Thanks for tweeting this post.... I wrote it on Sunday ... only posted it yesterday. Was really taken with some of what he said...not the least because I do find myself NOT getting much at times from some heavily curated shows.,, a fact which has made me question the state of things.
This however I found utterly engaging and worthy of chewing over ... even being quite inspired by.... quality of engagement where there is a real artfulness to it..and human core!
S

Sophie Munns said...

Carole... much to répond to in your comments... would ilke to know more about Coupland.
I am running out the door now...so let me come back to your comments later... thanks for your response!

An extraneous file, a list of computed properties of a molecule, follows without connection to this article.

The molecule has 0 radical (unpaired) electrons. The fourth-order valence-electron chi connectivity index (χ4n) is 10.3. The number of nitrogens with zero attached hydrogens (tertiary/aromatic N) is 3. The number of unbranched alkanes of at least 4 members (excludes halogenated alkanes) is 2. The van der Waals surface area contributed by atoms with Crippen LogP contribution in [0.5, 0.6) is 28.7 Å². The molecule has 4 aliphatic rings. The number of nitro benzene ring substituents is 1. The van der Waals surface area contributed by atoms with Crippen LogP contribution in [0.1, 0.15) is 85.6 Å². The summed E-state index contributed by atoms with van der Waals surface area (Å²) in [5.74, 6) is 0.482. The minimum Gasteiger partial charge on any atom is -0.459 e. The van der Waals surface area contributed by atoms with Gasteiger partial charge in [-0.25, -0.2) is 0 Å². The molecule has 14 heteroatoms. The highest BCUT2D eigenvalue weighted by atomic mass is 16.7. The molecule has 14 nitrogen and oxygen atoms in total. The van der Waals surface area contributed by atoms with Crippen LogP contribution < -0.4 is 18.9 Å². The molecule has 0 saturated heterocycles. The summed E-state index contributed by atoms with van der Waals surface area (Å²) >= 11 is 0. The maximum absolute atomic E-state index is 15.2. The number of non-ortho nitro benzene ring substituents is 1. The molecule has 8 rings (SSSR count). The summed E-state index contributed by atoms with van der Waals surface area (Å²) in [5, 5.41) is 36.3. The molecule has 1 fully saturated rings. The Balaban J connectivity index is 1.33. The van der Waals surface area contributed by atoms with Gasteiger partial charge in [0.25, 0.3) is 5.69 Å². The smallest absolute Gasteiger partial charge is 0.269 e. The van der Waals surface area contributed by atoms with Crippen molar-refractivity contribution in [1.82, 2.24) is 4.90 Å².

S

Mary Zeran said...

Sophie,

This was a fascinating post. As Carole says...so much to chew over.You always bring such interesting things to the table.

The ideas I found most interesting were the need/ ability to filter/ curate. Choose.

Perhaps it is because I am in my own personal state of cyclic overload but...with all the info constantly being produced by everyone...filtering is becoming more and more important.

Oh...loved the imagery on the previous post.
xo!

Sophie Munns said...

Hi Mary,
Words you highlighted I thought were so apt too.
Its a very no nonsense take on this subject... reassuring and exciting.
I appreciate what your are saying about the present moment for you... putting work out in various contexts like art shows and online and all the promo material... it does ask for a well-considered approach and the clarity becomes ever more important the more is out up in public.
thanks... and have a great show Mary!!!